Next up – Night Crossing. I wrote this about the Syrian refugee crisis & the photo of the little boy Alan Kurdi RIP washed up dead on the shores of Turkey after his boat capsized while trying to reach Greece with his parents. I wanted to open peoples minds with a song written from the viewpoint of a refugee family embarking on a desperate & perilous journey to Europe. All too often we witness deplorable comments on social media such as ‘good, that’s one less of them coming over here’ when these tragic stories break. Where’s your humanity? Where is your solidarity? Imagine if this was your family living in a war-zone trying to escape being blown to bits on a daily basis, what would you do? Of course, you would do exactly the same thing & try and escape to give them a better life. And who sells the weapons of war to these governments – making profit from innocent people’s heartbreak? Yes, quite probably your own government so think before you judge!
We got the brilliant Brian Kelly in to play banjo & mandolin on this track which featured on our most recent album Walk Like Kings. Enjoy, rethink, reflect X

THE PITTSBURG KID

Well I couldn’t just write one song about an Irish American fighter could I? There’s so many to chose from! Our good friend Gary McDonald was onto me for ages to write a song about his adopted home of Philadelphia. The nearest I could get was Pittsburg (sorry Gary) because of my love for one of its finest sons. My affection for Billy Conn goes back to when I was a kid and the boxing stories my dad RIP used to tell me. He’d always be raving about Conn, Gene Tunney, Jack Dempsey, Gerry Quarry and Rocky Marciano:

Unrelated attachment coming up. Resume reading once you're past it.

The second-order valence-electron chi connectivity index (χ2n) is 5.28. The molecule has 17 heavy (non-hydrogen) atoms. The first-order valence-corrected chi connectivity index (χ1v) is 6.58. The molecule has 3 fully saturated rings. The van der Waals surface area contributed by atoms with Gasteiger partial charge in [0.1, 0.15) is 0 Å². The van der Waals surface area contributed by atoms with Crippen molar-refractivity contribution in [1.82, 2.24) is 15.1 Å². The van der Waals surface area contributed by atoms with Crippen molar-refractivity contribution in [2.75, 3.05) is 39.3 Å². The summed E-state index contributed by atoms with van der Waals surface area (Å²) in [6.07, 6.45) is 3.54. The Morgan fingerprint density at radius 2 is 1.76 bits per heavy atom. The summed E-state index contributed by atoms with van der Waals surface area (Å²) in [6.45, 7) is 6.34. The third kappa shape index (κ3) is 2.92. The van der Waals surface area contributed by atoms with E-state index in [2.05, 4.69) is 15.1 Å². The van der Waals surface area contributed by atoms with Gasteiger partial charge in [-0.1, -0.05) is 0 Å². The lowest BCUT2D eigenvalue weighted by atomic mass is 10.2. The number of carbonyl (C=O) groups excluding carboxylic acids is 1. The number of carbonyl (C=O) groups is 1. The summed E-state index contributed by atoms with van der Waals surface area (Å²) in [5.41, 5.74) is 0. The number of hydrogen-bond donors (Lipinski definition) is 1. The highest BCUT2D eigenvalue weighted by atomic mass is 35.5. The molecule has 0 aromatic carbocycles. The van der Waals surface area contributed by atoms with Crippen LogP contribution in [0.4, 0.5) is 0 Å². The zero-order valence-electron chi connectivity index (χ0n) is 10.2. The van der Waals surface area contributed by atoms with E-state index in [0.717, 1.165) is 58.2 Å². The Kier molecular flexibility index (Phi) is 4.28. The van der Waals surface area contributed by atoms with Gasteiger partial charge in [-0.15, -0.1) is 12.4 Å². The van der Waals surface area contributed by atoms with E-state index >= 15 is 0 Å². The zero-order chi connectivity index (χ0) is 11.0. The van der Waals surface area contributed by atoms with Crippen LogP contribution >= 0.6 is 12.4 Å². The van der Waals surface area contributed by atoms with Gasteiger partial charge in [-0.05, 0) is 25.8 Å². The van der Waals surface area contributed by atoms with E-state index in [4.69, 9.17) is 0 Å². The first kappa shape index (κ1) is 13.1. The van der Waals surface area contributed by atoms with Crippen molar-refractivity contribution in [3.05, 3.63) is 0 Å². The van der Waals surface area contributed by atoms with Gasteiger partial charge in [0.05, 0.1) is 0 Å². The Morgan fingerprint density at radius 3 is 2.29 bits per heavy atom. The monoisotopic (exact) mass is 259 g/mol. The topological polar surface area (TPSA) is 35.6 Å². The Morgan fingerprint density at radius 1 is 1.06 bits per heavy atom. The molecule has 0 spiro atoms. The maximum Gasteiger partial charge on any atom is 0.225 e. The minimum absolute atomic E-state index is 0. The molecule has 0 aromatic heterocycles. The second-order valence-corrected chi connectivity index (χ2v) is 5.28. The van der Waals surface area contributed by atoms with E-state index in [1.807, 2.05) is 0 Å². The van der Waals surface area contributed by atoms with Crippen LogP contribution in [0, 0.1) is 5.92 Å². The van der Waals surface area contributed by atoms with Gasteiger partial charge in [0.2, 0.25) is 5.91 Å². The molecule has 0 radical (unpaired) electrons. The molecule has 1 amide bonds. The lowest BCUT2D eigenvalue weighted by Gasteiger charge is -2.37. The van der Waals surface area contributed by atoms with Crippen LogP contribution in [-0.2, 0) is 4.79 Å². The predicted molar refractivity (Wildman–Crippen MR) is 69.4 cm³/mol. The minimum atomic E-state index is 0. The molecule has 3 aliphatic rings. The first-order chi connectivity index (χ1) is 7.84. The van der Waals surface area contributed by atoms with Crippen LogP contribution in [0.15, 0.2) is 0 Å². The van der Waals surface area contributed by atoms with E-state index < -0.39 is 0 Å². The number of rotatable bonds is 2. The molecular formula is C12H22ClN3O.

‘My father told me when I was six
Of Billy Conn, the Pittsburg Kid
And as he spoke I wished that I had been there
To the Steel City his parents came
From Ireland’s shores in search of fame
The streets of S’Liberty became their home where –
William David Conn was born,
A tough street fighter, hands of stone
With film star looks and a left that fighters dream of….’
Conn really was a great looking dude and Morrissey even put a photo of him on the front cover of his 1995 single ‘Boxers’. He wasn’t just a pretty face though that’s for sure and in 1939 he met World Light Heavyweight Champion Melio Bettina in New York, outpointing him in 15 rounds and winning the World Light Heavyweight title. Conn defended his title against Bettina and twice against another World Light Heavyweight Champion, Gus Lesnevich. He also beat former World Middleweight Champion Al McCoy and heavyweights Bob Pastor, Lee Savold, Gunnar Barlund and Buddy Knox in non-title bouts during his run as World Light Heavyweight Champion.
But he will forever be remembered for coming so close to beating arguably one of the greatest fighters of all time – Joe Louis. In 1941, Conn gave up his World Light Heavyweight title to challenge the brilliant Louis who was now the World Heavyweight Champion. Conn wanted to be the first World Light Heavyweight Champion in boxing history to win the World Heavyweight Championship and to do so without going up in weight. The fight became part of boxing folklore because Conn held a secure lead on the scorecards going into Round 13 – unlucky for some! According to many experts and fans who watched the fight, Conn was outmaneuvering and outboxing Louis right up until that point. In a move that Conn would regret for the rest of his life, he tried to go for the knockout in Round 13 and instead ended up losing the fight himself by knockout in that very same round. Ten minutes after the fight, Conn told reporters ‘I lost my head and a million bucks.’